Ukrainians and Belorussians

Poland and the Russo-Polish War

The Baltic Peoples

Finns

Jews

Islam and the Peoples of the East

Nationalist and Class Struggles

Suggestions for Further Reading

Part II: Retreat and Rebuilding

5. Evolution of a Dictatorship

Five Easy Steps

One-Party Government

The Emasculation of the Soviets

The Party/State

Opposition Within the Party

Resistance, Rebellion, and Mutiny

"A Retreat to State Capitalism"

Suggestions for Further Reading

6. Socialism in One Country

The Nationality Question

The General Secretary

Lenin's Mantle

Early Crises of the NEP Economy

Socialism in One Country

The Final Crisis of NEP

Retreat and Retrenchment

Soviet Union Isolated

Continuing Revolution in Asia

The War Scare of 1927

Stalin and the Comintern

Balance and Power

Stalin's Path to Power

Suggestions for Further Reading

7. NEP Society

Cultures and Classes

Workers under State Capitalism

Peasant Russia

Nepmen

The Red Army

The New Soviet Man and Woman

Religious Wars

Building Legitimate Authority

Suggestions for Further Reading

8. Culture Wars

Intelligentsia and Revolution

Fellow-Travelers and Proletarian Writers

Film and Popular Culture

Soviet School Days

Cultural Revolution

Suggestions for Further Reading

Part III: Stalinism

9. The Stalin Revolution

Revolution from Above

War on the Peasants and the Final Opposition

Collectivization and Dekulakization

Famine in Ukraine

The Countryside After the Storm

Suggestions for Further Reading

10. Stalin's Industrial Revolution

Industrialization Stalin-Style

Class War on the "Specialists"

Extension and Centralization

Stalin's Working Class

The New Class of Bosses

The Second Five-Year Plan and Stakhanovism

Making the Socialist City

Suggestions for Further Reading

11. Building Stalinism

Politics and the Party

Retreat

The Great Purges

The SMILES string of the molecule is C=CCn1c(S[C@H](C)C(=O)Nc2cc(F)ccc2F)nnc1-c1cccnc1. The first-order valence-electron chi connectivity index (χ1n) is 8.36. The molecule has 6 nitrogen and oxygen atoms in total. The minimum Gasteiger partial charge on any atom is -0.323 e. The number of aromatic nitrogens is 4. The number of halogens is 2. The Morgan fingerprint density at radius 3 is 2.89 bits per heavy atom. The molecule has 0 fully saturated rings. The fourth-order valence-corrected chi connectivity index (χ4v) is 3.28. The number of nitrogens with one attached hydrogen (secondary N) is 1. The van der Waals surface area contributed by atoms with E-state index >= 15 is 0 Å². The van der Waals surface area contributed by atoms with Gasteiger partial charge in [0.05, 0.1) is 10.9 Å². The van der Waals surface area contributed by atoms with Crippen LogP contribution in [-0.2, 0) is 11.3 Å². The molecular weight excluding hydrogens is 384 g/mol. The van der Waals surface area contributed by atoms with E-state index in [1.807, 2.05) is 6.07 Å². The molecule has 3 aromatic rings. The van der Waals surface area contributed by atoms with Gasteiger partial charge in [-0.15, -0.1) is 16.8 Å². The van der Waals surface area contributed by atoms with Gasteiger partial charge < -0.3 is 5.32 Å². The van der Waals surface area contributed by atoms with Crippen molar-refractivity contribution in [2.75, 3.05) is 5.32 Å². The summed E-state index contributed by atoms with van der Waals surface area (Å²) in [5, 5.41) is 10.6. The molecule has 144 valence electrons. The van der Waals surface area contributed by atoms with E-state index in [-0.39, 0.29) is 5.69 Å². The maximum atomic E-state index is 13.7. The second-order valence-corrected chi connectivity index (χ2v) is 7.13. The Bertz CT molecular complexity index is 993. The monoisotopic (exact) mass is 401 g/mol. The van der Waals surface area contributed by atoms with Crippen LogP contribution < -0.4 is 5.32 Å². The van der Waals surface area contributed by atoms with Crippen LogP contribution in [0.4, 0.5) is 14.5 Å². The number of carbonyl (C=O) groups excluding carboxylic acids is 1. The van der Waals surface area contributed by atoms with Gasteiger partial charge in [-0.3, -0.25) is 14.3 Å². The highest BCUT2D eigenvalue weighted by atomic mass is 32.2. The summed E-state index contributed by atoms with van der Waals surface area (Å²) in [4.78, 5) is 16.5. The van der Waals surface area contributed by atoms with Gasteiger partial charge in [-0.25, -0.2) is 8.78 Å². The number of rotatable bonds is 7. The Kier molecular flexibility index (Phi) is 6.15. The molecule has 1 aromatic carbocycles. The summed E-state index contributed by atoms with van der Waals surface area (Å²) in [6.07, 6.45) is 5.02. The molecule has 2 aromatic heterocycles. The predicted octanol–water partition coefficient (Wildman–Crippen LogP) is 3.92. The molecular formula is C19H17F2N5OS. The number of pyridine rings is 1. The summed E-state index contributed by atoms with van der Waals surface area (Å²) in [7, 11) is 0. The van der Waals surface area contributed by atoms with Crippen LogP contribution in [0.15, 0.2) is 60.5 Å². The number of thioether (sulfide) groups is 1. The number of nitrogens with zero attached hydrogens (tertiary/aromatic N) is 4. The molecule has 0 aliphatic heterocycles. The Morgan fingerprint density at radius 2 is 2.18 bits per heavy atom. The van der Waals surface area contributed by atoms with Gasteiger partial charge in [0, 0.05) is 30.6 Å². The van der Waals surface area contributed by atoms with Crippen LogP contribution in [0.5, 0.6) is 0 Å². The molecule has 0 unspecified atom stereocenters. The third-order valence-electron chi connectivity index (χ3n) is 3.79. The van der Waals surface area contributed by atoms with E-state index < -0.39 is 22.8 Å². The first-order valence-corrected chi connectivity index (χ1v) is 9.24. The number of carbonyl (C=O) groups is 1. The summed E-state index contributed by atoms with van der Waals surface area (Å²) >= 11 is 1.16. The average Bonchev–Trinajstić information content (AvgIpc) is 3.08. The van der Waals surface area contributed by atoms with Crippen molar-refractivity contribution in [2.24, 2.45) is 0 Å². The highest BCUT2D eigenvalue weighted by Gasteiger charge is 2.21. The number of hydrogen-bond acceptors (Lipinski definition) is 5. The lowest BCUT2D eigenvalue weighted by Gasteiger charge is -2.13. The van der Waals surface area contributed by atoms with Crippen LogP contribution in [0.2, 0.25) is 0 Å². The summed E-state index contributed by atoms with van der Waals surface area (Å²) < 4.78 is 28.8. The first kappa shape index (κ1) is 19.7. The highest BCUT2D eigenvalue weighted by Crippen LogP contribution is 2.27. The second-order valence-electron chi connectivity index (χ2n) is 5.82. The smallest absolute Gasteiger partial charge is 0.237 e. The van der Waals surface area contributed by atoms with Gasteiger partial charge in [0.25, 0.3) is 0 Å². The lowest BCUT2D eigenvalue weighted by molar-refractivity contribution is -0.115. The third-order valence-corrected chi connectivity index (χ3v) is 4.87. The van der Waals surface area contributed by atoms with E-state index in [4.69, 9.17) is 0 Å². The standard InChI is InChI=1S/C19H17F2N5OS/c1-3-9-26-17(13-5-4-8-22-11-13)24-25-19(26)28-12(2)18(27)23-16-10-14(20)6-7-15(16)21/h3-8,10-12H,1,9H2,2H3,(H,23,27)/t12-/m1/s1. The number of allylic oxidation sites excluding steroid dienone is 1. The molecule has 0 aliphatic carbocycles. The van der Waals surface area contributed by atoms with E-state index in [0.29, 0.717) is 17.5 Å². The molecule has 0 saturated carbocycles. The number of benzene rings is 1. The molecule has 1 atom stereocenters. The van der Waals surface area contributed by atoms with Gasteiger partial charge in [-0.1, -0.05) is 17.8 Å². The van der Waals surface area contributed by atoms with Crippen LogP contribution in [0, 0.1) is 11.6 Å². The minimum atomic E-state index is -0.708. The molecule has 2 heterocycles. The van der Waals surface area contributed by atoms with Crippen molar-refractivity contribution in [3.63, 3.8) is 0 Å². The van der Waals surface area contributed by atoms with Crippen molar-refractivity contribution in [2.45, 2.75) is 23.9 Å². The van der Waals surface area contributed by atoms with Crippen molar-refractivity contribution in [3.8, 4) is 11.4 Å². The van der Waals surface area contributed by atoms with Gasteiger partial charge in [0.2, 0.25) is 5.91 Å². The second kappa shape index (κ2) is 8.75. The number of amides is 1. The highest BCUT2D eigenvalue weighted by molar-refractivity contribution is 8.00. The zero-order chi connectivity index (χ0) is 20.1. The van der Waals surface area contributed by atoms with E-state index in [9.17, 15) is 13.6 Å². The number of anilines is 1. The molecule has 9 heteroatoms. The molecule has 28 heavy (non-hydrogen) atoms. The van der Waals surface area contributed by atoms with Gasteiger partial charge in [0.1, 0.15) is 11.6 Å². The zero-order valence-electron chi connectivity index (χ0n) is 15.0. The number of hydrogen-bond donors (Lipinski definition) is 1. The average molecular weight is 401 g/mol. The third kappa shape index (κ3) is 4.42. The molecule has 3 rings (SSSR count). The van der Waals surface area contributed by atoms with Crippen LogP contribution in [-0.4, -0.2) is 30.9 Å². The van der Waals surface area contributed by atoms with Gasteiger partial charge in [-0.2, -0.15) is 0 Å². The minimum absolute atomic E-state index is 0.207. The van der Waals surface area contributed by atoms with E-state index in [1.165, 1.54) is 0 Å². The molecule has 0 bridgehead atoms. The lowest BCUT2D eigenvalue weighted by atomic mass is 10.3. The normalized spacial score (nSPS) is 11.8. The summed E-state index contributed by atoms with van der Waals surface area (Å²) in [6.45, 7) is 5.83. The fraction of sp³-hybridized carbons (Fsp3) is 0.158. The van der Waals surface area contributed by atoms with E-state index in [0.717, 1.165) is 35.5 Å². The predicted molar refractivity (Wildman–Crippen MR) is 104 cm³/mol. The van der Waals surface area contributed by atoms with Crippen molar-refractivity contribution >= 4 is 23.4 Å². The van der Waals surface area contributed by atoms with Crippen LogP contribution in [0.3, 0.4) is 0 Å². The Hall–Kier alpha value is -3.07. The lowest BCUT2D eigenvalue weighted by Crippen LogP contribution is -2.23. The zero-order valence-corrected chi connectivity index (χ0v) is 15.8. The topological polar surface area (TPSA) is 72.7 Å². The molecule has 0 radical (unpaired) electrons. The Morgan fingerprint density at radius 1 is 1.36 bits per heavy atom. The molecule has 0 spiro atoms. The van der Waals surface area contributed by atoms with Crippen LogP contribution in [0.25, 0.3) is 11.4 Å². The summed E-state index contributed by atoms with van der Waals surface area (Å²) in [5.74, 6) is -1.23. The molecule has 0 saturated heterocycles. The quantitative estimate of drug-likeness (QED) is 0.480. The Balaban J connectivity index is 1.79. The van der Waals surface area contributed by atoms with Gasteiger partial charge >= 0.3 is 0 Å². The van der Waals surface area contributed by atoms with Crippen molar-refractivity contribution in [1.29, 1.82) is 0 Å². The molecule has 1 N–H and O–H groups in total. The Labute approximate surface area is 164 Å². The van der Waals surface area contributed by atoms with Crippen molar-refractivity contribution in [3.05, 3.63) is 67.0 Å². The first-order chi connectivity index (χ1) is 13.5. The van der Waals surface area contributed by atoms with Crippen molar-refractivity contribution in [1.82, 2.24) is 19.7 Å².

Suggestions for Further Reading

12. Culture and Society in the Socialist Motherland

Socialist Realism

Going to the Movies with Stalin

Disciplining the Intelligentsia

Women and the Family

Mind, Body, and Soul

Indestructible Union

Suggestions for Further Reading

13. Collective Security and the Soviet State

The Fascist Menace

The Popular Front and Collective Security

War in Europe.

Suggestions for Further Reading

14. The Great Fatherland War

Invasion

From Blitzkrieg to War of Attrition

The Supreme Commander and the Road to Stalingrad

War and Diplomacy, at Home and Abroad

Endgame

Suggestions for Further Reading

15. The Big Chill: The Cold War Begins

Historians Look at the Cold War

Diplomacy and the War Effort

Yalta and its Aftermath

Atomic Diplomacy

A New World Order

The Left in Europe

The Soviets in Eastern Europe

Perceptions and Misperceptions

The Division of Europe

Poland

Czechoslovakia

Yugoslavia

The Finnish Exception

The German Question

Suggestions for Further Reading

16. Late Stalinism at Home and Abroad

From under the Rubble

Reconstructing Hearts and Minds

Stalinizing Eastern Europe

Cold War and Hot War

High Politics in the Kremlin Court

Suggestions for Further Reading

Part IV: Reform and Stagnation

17. From Autocracy to Oligarchy. Khrushchev and the Politics of

Reform

The Several Deaths of Stalin

The Man

The Soviets Enter the Nuclear Age

"Peaceful Coexistence" and its Set-Backs

Khrushchev in Crisis

The "Thaw" and Destalinization

Farm, Factory, and School

Coexistence

Rift with China

Crises in the West

Kennedy and Khrushchev

Khrushchev's Gamble: The Cuban Missile Crisis

The Fall of Khrushchev

Suggestions for Further Reading

18. The Paradoxes of Brezhnev's Long Reign

The Leadership

Meeting the American Challenge: Vietnam

The Defeat of Reforms

Crushing the Prague Spring

Public Opinion and Dissent

Agriculture

Brezhnev Ascendant

Social Changes in the Era of Stagnation

Détente and the Arms Race

Two Crises: Afghanistan and Poland

Suggestions for Further Reading

Part V: Reform and Revolution.

19. Reform and the Road to Revolution.

The Brief Reign of Iurii Andropov

The Briefer Reign of Konstantin Chernenko

The Road to Radical Reform

Glasnost and the Erosion of Authority

The "New Thinking and the End of the Cold War

Politics in a New Idiom